As all eyes turn to Bethlehem they will realize that the Holy Nativity Church is one of the few churches left unharmed during many wars and invasions especially during the Persian invasions when many other churches in the Holy Land were destroyed. Our oral history says that the icons of the wise men wearing Persian clothes gave the invaders second thoughts about damaging this church building.
St. Helen, my favorite saint along with her son the great Emperor St. Constantine receives credit for building the Holy Nativity Church in the 4th century. However, Emperor Justinian made the church larger and built a monastery for the monks. On the back side chapels, we can still venerate the relics of the Holy Innocents, skulls of thousands of young male children executed by Herod to avoid the loss of his throne and thus history documents the first Christian martyrs.
I can still hear in my head the words of my children the first time they saw the beautiful silver star in the grotto in the very bottom of the cave where the midnight Christmas liturgy is celebrated on the Old Julian Calendar with the Greek Orthodox Patriarch and usually over 50 bishops and priests. “What does that say, Mom? And the message written in Latin is actually for the whole world: “Here Jesus Christ was born to the Virgin Mary.” (Luke 2:1-7). Bumping into someone you know in this amazing spiritually uplifting holy place is what I hope the feeling will be like when we see our friends in God’s Heavenly kingdom. It is a radiant unexplainable joy that overcomes you. It is God’s love for humanity that sustains your soul.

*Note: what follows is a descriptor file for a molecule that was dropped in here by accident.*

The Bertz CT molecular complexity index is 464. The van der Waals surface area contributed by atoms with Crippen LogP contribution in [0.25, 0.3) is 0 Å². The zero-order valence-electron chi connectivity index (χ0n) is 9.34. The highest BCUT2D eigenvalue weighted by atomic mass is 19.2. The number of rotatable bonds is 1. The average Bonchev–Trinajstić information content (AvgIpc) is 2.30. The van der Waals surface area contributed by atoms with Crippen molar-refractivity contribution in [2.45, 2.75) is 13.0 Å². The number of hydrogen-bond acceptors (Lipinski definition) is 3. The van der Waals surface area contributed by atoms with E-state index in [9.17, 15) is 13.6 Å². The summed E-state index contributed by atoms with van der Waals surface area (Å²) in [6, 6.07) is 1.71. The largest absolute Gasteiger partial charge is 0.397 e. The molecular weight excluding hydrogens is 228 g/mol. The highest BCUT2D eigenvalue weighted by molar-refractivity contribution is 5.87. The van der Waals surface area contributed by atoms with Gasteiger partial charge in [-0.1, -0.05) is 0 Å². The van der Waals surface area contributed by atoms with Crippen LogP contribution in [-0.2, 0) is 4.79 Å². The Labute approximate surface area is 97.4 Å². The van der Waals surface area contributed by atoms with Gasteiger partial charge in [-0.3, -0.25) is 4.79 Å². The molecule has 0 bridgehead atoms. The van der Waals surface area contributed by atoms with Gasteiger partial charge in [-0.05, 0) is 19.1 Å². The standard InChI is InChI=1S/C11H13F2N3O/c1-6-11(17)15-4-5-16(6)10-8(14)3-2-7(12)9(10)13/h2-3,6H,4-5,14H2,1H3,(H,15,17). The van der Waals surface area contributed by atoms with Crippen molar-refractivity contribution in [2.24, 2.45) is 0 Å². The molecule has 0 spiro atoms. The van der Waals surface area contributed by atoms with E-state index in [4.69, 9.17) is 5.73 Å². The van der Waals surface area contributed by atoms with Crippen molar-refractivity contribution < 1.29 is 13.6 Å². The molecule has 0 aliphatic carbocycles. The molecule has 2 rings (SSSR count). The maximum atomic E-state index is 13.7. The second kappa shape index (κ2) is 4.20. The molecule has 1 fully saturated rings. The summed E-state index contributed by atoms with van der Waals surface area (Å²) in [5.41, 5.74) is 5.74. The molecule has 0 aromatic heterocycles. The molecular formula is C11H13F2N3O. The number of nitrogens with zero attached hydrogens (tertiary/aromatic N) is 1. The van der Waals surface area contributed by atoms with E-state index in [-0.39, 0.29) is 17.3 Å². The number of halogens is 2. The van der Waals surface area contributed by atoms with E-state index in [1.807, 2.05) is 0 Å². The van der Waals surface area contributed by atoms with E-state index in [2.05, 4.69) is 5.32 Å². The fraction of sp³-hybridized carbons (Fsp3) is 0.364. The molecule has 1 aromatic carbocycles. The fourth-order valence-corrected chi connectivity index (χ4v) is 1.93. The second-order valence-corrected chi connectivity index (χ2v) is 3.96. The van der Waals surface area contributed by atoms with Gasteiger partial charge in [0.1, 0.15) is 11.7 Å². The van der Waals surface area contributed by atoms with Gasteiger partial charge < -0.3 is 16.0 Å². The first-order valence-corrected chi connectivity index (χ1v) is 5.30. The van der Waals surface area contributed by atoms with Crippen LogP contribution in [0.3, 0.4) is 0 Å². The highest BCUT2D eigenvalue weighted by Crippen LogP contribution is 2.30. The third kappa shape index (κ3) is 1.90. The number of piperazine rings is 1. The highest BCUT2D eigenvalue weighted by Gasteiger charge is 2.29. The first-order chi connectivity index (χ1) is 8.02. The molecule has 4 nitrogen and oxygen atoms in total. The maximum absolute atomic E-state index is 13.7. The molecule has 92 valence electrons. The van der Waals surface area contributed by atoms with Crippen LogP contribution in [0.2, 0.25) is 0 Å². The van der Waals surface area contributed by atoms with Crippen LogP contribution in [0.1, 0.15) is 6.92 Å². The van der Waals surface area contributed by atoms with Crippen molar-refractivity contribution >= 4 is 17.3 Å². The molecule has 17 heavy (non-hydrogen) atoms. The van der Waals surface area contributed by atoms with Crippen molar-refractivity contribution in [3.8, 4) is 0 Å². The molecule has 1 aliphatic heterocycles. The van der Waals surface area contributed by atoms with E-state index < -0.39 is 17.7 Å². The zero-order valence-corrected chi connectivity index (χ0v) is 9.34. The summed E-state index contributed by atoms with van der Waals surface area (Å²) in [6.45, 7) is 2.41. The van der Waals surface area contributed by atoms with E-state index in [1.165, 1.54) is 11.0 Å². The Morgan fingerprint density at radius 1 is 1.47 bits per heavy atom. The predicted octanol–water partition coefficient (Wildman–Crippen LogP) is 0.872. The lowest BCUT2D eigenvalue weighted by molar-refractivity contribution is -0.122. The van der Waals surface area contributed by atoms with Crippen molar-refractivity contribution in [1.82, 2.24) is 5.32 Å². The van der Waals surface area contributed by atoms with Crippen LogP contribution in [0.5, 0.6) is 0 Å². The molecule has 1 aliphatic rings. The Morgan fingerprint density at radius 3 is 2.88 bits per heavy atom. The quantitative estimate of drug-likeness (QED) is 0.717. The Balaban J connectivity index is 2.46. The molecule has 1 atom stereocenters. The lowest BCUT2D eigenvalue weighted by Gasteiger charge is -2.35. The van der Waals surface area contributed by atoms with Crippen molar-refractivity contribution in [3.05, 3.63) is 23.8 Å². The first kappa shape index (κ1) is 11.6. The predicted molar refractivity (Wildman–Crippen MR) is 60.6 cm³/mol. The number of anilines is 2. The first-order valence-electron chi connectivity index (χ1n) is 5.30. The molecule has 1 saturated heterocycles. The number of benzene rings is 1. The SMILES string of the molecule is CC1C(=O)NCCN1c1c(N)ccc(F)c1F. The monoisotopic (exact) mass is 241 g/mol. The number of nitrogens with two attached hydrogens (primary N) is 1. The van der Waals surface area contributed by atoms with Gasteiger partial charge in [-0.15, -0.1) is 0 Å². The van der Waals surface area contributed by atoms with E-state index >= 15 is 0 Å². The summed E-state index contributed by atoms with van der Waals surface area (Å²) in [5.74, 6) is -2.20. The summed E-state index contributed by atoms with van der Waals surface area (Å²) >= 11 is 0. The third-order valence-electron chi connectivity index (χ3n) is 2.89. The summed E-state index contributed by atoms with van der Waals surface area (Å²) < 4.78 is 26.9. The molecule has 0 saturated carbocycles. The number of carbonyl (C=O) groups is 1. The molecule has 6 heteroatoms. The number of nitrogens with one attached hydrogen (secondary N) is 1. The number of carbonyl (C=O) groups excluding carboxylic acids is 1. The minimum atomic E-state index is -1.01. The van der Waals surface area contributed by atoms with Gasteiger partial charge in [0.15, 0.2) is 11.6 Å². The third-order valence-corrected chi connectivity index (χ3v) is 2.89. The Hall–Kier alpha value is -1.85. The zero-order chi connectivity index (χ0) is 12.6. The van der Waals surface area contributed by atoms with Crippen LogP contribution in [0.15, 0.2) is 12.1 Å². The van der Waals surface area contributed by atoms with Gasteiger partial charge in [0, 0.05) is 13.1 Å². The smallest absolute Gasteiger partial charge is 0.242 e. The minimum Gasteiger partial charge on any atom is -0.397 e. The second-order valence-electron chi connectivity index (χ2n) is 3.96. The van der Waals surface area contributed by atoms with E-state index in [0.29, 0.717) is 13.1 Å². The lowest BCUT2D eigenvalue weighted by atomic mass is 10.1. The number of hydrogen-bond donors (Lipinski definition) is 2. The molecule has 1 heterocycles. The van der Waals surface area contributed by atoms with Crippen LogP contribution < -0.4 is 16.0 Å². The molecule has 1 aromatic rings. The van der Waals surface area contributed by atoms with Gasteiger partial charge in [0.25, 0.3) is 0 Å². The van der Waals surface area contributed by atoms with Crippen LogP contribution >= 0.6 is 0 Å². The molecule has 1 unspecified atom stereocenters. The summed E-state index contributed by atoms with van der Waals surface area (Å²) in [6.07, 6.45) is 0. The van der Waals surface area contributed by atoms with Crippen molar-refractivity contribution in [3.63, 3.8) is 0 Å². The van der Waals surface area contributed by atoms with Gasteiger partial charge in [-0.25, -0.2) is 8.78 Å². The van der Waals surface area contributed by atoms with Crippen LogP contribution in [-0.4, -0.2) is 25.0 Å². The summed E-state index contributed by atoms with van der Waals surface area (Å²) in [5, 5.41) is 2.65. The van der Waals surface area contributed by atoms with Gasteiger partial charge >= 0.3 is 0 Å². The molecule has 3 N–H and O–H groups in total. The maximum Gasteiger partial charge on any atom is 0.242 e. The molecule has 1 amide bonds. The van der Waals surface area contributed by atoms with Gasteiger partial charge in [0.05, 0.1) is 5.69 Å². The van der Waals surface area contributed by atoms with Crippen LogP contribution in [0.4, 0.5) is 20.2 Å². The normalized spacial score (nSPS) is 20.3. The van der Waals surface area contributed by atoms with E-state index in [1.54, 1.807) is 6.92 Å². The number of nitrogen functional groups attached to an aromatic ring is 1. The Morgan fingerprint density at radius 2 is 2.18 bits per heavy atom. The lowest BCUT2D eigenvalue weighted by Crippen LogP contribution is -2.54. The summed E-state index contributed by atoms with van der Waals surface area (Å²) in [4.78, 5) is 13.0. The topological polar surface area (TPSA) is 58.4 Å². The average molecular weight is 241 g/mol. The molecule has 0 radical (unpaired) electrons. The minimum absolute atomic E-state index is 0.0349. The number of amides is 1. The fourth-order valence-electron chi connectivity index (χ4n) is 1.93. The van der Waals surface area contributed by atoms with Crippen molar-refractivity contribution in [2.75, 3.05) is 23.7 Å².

During these most holy days, let us remember to pray for peace for the whole world and especially as our eyes are turned to Bethlehem, the birthplace of our Lord and Savior, we remember what the Angel Gabriel said to the Holy Mother of God “nothing will be impossible with God.” Thus we keep our hope in our new born King that one day a just peace will come and our church leaders will not be shy to stand with the oppressed and mobilize churches to have a louder voice for basic human rights for all in Israel/Palestine. It is right to stand for truth. "This is the day that the Lord has made let us rejoice and be glad in it."
Turning our eyes to Bethlehem is a reminder that Jesus is “the reason for the season.”But it is the “forgotten faithful” the indigenous Palestinian Christians who have represented “forgiveness,” and not just love for neighbor but love for enemies in a land that has known only conflict and they have been a steadfast witness for the love and peace of Christ for over two thousand years. They continue to pay with their life for Christ the True Light of the world. “I am the light of the world. He who follows Me shall not walk in darkness but have the light of life.” (John 8:12).
May this holy Christmas celebration be most blessed, healthy and joyous for all of you. Christ is Born!